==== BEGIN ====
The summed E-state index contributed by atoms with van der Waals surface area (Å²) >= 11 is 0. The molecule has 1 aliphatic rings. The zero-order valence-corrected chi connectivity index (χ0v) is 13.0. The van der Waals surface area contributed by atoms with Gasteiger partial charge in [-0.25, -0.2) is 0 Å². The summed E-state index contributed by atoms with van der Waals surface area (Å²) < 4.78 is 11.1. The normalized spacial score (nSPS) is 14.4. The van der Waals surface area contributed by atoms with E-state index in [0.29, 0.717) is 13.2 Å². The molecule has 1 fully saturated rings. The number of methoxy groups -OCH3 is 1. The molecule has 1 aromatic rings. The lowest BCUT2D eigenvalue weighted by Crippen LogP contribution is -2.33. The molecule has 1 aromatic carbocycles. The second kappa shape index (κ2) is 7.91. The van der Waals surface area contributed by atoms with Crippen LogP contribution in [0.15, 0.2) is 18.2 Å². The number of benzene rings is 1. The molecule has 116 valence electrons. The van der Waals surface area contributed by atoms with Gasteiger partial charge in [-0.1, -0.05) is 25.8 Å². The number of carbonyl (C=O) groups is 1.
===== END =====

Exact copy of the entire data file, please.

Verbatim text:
The summed E-state index contributed by atoms with van der Waals surface area (Å²) >= 11 is 0. The molecule has 1 aliphatic rings. The zero-order valence-corrected chi connectivity index (χ0v) is 13.0. The van der Waals surface area contributed by atoms with Gasteiger partial charge in [-0.25, -0.2) is 0 Å². The summed E-state index contributed by atoms with van der Waals surface area (Å²) < 4.78 is 11.1. The normalized spacial score (nSPS) is 14.4. The van der Waals surface area contributed by atoms with E-state index in [0.29, 0.717) is 13.2 Å². The molecule has 1 fully saturated rings. The number of methoxy groups -OCH3 is 1. The molecule has 1 aromatic rings. The lowest BCUT2D eigenvalue weighted by Crippen LogP contribution is -2.33. The molecule has 1 aromatic carbocycles. The second kappa shape index (κ2) is 7.91. The van der Waals surface area contributed by atoms with Crippen LogP contribution in [0.15, 0.2) is 18.2 Å². The number of benzene rings is 1. The molecule has 116 valence electrons. The van der Waals surface area contributed by atoms with Gasteiger partial charge in [-0.1, -0.05) is 25.8 Å². The number of carbonyl (C=O) groups is 1.